As is the case with all wrasse, blackfish have teeth designed specifically for eating shelled mollusks and crustaceans.   For blackfish, crabs are the bait of choice 99% of the time but the type of crab varies by the body of water fished and some days they seem to prefer one type to another.  The most used crabs are Green, White, Blue, Hermit, Asian, and Fiddlers. Large crabs like Greens, Whites, and Blues can be fished whole, halved, or cut into quarters.  In most instances, you are going to remove the legs and claws and hook the bait through one leg joint and out another.  There are days when a whole crab fished as is what they want.  Regardless of where you are what they want changes daily.  Some days it’s whole white crab, sometimes it’s quartered green crabs but they do show preference day-to-day so make sure you change things until you find what they want.   Also, crabs wash out quickly, if you haven’t gotten a bite in 5 minutes reel up and change out your bait.


There are several different ways to rig for blackfish which are mostly dependent on the tide, depth and bait used.    For shallow fishing. Small jig heads with stout hooks in the ¼ to 2oz range fished on short 20-40lb fluorocarbon top shots are deadly.   The most common traditional rig is a dropper loop on 40lb fluorocarbon.  The twist is you don’t fish your hook directly on the dropper loop.  That often proves too stiff and hurts your chances of presenting a bait properly.  Rather snell a 3/0 to 5/0 octopus style hook on a separate piece of fluorocarbon and make a surgeon’s loop on the other end of the line.  Then connect that to the dropper via a loop-to-loop connection.  The leader should be long enough to allow the bait to rest right on or just above the bottom.   This allows the bait to present naturally and keeps a blackfish from feeling the line and weight when they bite.   For whole crabs, I like to fish what’s called a Snafu rig which has hooks snelled on both sides of a piece of fluorocarbon.   You then make a dropper loop in the middle of those two hooks which allows the rig to again be connected to the dropper loop on the main leader via a loop-to-loop connection.   These methods also allow you to change rigs quickly because if you aren’t losing rigs you aren’t going to catch fish.   Sinkers range from 4 to 20oz depending on the current.  I also like to make my leader to the hook longer if I’m fishing somewhere with a lot of tide. 


The first part is a stationary boat or platform so that means anchoring on structure not drifting.   While a single anchor will do the trick if the wind and tide are holding you steady double anchoring is how the best black fisherman do it.  You really aren’t going to catch fish if you are swinging on your anchor the entire time.   You double anchor by taking a roughly 35-degree heading off the piece of structure you want to fish into the waves and dropping your first anchor.  You then reverse to the structure, once on it you take a 35-degree heading off the piece in the opposite direction of your first anchor and drop the second anchor.   When you back down to the structure pull both anchor lines tight and you aren’t going to swing.   You can also move in a direction of the two anchor lines if you miss the piece.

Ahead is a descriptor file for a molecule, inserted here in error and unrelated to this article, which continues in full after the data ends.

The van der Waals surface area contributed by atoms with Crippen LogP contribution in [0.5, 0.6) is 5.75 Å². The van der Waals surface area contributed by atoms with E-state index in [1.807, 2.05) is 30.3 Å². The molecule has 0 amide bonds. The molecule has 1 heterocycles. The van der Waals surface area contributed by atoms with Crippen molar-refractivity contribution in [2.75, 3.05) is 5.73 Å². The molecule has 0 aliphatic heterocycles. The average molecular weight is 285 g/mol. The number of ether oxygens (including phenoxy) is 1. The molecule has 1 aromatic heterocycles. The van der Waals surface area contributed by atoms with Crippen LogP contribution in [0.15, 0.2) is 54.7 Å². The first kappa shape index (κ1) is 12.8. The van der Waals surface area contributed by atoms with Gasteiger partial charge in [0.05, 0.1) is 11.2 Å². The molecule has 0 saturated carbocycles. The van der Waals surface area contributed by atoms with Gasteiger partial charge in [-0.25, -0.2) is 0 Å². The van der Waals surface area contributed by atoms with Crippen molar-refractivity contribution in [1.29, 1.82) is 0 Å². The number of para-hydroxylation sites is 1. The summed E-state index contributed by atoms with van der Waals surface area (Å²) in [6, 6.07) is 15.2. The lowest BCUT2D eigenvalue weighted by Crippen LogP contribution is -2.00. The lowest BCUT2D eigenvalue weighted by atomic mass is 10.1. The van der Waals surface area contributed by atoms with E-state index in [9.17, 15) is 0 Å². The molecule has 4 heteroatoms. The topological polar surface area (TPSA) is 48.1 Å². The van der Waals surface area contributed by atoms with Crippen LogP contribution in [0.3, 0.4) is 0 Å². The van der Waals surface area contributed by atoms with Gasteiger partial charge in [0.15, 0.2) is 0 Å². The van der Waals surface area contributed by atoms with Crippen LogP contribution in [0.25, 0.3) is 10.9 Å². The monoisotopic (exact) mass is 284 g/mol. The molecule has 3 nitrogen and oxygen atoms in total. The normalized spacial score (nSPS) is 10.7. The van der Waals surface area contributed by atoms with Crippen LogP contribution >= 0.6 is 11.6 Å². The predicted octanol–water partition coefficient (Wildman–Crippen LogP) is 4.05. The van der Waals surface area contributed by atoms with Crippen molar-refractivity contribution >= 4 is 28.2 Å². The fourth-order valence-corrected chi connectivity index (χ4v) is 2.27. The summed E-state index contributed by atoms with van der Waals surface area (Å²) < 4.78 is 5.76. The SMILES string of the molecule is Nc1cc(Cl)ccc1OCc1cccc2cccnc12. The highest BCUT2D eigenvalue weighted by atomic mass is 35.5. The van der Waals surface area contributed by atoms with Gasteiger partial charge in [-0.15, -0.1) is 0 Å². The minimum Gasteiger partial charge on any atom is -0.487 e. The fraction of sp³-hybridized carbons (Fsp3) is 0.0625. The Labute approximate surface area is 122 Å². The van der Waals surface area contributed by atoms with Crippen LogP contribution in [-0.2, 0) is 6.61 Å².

The Bite

This is the tricky part.   There are great days where you can do no wrong but like so many fisheries when it’s tough it’s all about patience and finesse.   You will often feel tap after tap after tap.  That’s either smaller fish like Bergalls, porgies, or short blackfish pecking at your bait or a bigger fish crushing your crab in his teeth.  You must resist the urge to swing at those smaller pecks and wait for a solid tug or slack in the line when a fish has picked up the sinker.    Those are the indicators that a fish has swallowed the bait.   There are also days when it doesn’t feel like a bite at all.  Rather your sinker moves just a little, the line feels a little off.  When you feel that, swing, it’s a fish that has your bait in its mouth and is just sitting on it.  I also like to fish with a tiny bit of slack in my line which isn’t common when bottom fishing.  I think it lets the bait sit still and allows the fish to swallow the bait when they are breaking the crab. 

In the fall big striped bass come back down the East Coast in droves, Giant Bluefin is sometimes right on the beach feeding on herring.  Hordes of light tackle fun fish like Bonito, False Albacore, and Bluefish are around as far as the eye can see. Still, though, you’d never find me fishing for any other because it was blackfish season and none of those fish can hold a candle to toggin bro. 

Brett Weinberg grew up in New York, New York, and started fishing from the docks and party boats of Brooklyn and Long Island at the age of four. At 10 he and his family moved from New York City to Cold Spring Harbor, which gave him immediate access to the ocean on a daily basis. Brett continued his ...
As one of those tog addicts, I can tell you this piece is right on.

Great job Brett!